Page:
The Birth Control Patch is also known as the Patch or “Evra” patch. A patch is worn on the skin (similar to a large band aid) for a week at a time for three weeks in a row. It sends hormones through the skin into the bloodstream to prevent pregnancy.
- decreased cramping and bleeding during periods
- regulates periods
- reliable, 99% effective (if used correctly)
- convenient – you only have to remember to change patch weekly
- Does not protect against STIs
- Some people don’t like that the patch can be seen on the body
- Can cause the skin to become temporarily irritated under the patch
How effective is the patch?
The patch is 99% effective at preventing pregnancy when used perfectly. To use the patch perfectly, a patch is applied on the same day of the week for 3 weeks in a row (21 days). During the fourth week, you do not wear a patch. Your period should come during this fourth week.
The patch does not protect against sexually transmitted infections. Using a condom with the patch helps to reduce the risk of STIs and offers more pregnancy protection.
How does the birth control patch work?
The birth control patch contains 2 different hormones (estrogen and progesterone) similar to the ones produced in your body. These hormones are absorbed through the skin and enter the bloodstream. These hormones work to prevent pregnancy in the same way as those in the birth control pill:
- Prevents the ovaries from releasing an egg (ovulation)
- Thins the lining of the uterus making it difficult for a fertilized egg to implant
- Thickens cervical mucus to block sperm from entering the uterus
You can continue to do all of the activities you normally do while using the patch. It has been extensively tested for use while bathing, swimming, showering, working out, etc.
How do I get the birth control patch?
Birth control patches are only available by prescription from a doctor or a nurse. The patch varies in cost depending on where you have your prescription filled. You don’t need a pelvic exam to get a patch prescription.
I have a package of patches, how do I start?
If you apply your patch on the first day of your period, you are protected right away against pregnancy. You may also do a “quick start” method which means you apply your patch as soon as it is prescribed, regardless of where you are in your cycle. With this quick start method, you should use a back-up method of birth control, such as condoms, for at least the first 7 days.
You must only wear one patch at a time; remember to remove the previous one!
How do I make sure I use the patch correctly?
- Wear the patch continuously for 7 days, three weeks in a row. You will always change your patch on the same day of the week you put your patch on (eg. if you started wearing your patch on a Monday, you would always change it on a Monday). After the three weeks of patches are finished, you will have a patch free week. You are still protected against pregnancy during this week as long as you have used the patch correctly before and apply your next patch when you are supposed to.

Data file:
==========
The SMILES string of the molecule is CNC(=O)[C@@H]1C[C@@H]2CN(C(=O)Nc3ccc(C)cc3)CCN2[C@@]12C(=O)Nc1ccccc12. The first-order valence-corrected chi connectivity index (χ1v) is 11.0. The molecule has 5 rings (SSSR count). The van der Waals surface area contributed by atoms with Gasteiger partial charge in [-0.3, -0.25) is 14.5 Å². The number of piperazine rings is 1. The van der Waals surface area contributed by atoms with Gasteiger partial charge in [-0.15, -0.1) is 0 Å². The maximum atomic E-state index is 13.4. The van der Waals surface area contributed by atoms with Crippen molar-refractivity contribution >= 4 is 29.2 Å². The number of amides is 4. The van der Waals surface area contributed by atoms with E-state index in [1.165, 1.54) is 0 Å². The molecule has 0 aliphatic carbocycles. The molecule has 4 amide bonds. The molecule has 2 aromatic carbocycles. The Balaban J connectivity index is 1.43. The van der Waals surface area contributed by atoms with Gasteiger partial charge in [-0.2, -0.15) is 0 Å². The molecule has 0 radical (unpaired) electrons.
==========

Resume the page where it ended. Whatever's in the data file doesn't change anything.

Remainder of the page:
- When the fourth (patch free) week ends you will begin the patch cycle again by applying a new patch, even if you still have bleeding.
- Set up a weekly reminder on your phone through the alarm/calendar app or an app – it is a great way to help you remember to remove/apply your patch on the correct day of the week. You can also download free apps for this!
Where on my body can the patch be placed?
The patch can be applied to the following parts of the body:
- Buttocks, abdomen, upper torso (except the breasts) or arm.
- Do not place the patch on skin that is red, irritated or cut
- Apply to clean, dry skin only. The skin should be free from lotions, oils, cosmetics, powders, etc.
What are the side-effects, advantages, and risks to the birth control patch?
Possible side-effects are usually minor such as breast tenderness, headache, skin irritation, breakthrough bleeding. If you experience these, they usually disappear within 2-3 months. For most women, the contraceptive patch is safe, effective and convenient.
While there are some rare but serious risks associated with hormonal contraception, the risks are smaller than the health risks associated with pregnancy.
However, there are some women who may not be able to use the pill because of their health history. Our doctors can suggest alternative methods of birth control.
Danger signals for birth control patch users
Call your doctor or go to the nearest medical treatment centre immediately if you have any of the following symptoms while using the birth control patch:
- A – Abdominal pain, severe
- C – Chest pain (severe), cough, or shortness of breath
- H – Headache (severe) or increased frequency or intensity of headache, dizziness, weakness, or numbness
- E – Eye problems: vision loss or blurring, speech problems
- S – Severe leg pain in calf or thigh
What do I do if I forgot to change my patch?
Check out our missed patch guidelines
Link to http://www.islandsexualhealth.org/birthcontrol/patch/#missed